The thing is that your willingness to "go with" the baby will help supply a certain quality of attention that a new baby needs in order to establish the right foothold in the world. Giving that attention when needed is not only the best thing for your baby, but actually takes less time and effort in the long run than any other course of action. If in this situation you simply give in to your own need for rest in the first months after birth, what will happen a lot of times is that you will wake up after a bit and attend to things while the baby sleeps on. (And even a baby who might have awakened at your first step if you tried to slip away too soon will most likely sleep soundly now, even if you bang on pots and pans. It's a matter of security.)

Remember this really is a special time with your baby, your chance to get to know each other before the multiple routines of daily life re-assert their influence. It's all right for your house to be messier than you'd like it for a while. It will get taken care of eventually, and even a few moments rest you manage this way constitutes attention to yourself that will help you find your balance in your new world of parenthood.

"Yes, it can be hard. Walking the floor with a crying baby at 2 A.M. when you're utterly exhausted is like nothing else. But oh, the compensations! What a revelation that brand-new person is. How much herself she is, but how good a reminder of the beautiful essence of all of us. And how amazing it is to have met this person who was inside you, and see her making those same sweet swimming motions she was making in your womb. I wouldn't trade the joy, the beauty, the wonder of it all for any of the things I used to think were the big pleasures in life."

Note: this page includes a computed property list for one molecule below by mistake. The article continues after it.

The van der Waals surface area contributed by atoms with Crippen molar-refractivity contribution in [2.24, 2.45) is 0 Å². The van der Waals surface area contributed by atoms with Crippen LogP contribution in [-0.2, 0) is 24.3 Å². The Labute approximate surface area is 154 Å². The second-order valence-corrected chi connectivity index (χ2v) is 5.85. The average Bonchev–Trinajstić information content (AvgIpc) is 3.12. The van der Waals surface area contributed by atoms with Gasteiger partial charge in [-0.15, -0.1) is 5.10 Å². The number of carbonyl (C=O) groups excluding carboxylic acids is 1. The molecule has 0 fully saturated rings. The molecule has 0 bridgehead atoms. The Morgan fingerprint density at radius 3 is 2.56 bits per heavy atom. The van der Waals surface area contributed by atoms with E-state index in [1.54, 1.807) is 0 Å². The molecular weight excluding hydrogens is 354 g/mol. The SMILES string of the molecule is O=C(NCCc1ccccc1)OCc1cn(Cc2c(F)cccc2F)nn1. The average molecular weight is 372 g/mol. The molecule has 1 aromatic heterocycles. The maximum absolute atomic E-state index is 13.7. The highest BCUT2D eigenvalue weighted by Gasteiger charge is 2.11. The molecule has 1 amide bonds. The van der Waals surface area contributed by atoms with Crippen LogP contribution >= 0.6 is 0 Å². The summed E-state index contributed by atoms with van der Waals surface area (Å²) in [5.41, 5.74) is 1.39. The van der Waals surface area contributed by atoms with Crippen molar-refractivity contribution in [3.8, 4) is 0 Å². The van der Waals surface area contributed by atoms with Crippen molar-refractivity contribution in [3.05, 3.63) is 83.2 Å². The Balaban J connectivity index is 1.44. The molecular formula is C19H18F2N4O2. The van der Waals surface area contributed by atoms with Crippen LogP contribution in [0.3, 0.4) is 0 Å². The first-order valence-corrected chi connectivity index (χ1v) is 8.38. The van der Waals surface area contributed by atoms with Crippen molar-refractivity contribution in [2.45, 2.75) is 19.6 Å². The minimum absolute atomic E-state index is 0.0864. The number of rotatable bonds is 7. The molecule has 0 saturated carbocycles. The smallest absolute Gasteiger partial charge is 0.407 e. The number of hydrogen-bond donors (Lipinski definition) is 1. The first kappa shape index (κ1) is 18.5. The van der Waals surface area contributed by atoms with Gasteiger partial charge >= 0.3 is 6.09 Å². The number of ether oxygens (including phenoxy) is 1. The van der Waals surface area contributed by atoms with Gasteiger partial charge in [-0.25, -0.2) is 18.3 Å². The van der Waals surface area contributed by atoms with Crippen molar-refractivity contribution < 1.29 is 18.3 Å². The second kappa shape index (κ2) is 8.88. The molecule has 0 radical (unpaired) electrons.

"Take every day as it comes and remember that the advice you get from others can only serve as a guide. Your baby and situation are entirely unique — so let your baby tell you how to react. Also remember that even though there are days during the first few months that you don't get much positive feedback from your child in the form of smiles, special looks, babbling, etc., your parental efforts will be rewarded ten-fold by the time the baby is six months of age! So hang in there, It gets better by the day!!"

"The lack of sleep and disruptions of one's day/night body cycles, as well as hormonal changes in the new mother, can make her feel sad or depressed. This will pass! Don't take things too seriously in those first weeks. Sleep whenever you can, forget everything else, and enjoy the baby!"

"This Too Shall Pass!' Babies (and children) go through phases of behavior and development. The sleepless nights will pass and you'll be on to a different phase. Even the hardest times will soon be just memories."

"Let the housework slide. If anyone has anything to say about the way you're keeping house, cheerfully invite them to clean it to fit their specifications. Then go take a nap."

Tenth Month

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All contents copyright © 1991 by Crystal Press. Used by permission of authors. Neither text nor illustrations may be reproduced in any form, in print or on the Intenet, without permission in writing from the authors, John Milder and Candie Snow, who may be e-mailed at You may also contact us at that address to purchase copies of Year of Birth.